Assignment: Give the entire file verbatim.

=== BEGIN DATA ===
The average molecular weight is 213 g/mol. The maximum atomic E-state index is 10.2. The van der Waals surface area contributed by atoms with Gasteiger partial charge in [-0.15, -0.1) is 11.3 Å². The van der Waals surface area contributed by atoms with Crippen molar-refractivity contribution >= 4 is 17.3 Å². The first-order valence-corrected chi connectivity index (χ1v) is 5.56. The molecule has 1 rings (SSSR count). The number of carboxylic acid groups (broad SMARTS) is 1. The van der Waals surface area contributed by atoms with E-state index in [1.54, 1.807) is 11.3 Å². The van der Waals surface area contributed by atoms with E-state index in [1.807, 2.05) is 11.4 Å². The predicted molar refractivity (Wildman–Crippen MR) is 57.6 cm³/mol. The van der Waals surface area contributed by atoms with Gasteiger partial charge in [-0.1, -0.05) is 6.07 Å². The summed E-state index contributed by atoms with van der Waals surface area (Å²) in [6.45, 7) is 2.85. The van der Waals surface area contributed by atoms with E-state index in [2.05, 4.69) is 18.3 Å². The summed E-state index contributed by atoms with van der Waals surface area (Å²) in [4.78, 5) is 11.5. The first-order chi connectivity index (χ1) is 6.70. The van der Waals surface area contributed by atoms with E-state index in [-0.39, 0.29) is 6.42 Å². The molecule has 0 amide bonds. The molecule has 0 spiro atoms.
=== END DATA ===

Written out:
The average molecular weight is 213 g/mol. The maximum atomic E-state index is 10.2. The van der Waals surface area contributed by atoms with Gasteiger partial charge in [-0.15, -0.1) is 11.3 Å². The van der Waals surface area contributed by atoms with Crippen molar-refractivity contribution >= 4 is 17.3 Å². The first-order valence-corrected chi connectivity index (χ1v) is 5.56. The molecule has 1 rings (SSSR count). The number of carboxylic acid groups (broad SMARTS) is 1. The van der Waals surface area contributed by atoms with E-state index in [1.54, 1.807) is 11.3 Å². The van der Waals surface area contributed by atoms with E-state index in [1.807, 2.05) is 11.4 Å². The predicted molar refractivity (Wildman–Crippen MR) is 57.6 cm³/mol. The van der Waals surface area contributed by atoms with Gasteiger partial charge in [-0.1, -0.05) is 6.07 Å². The summed E-state index contributed by atoms with van der Waals surface area (Å²) in [6.45, 7) is 2.85. The van der Waals surface area contributed by atoms with E-state index in [2.05, 4.69) is 18.3 Å². The summed E-state index contributed by atoms with van der Waals surface area (Å²) in [4.78, 5) is 11.5. The first-order chi connectivity index (χ1) is 6.70. The van der Waals surface area contributed by atoms with E-state index in [-0.39, 0.29) is 6.42 Å². The molecule has 0 amide bonds. The molecule has 0 spiro atoms.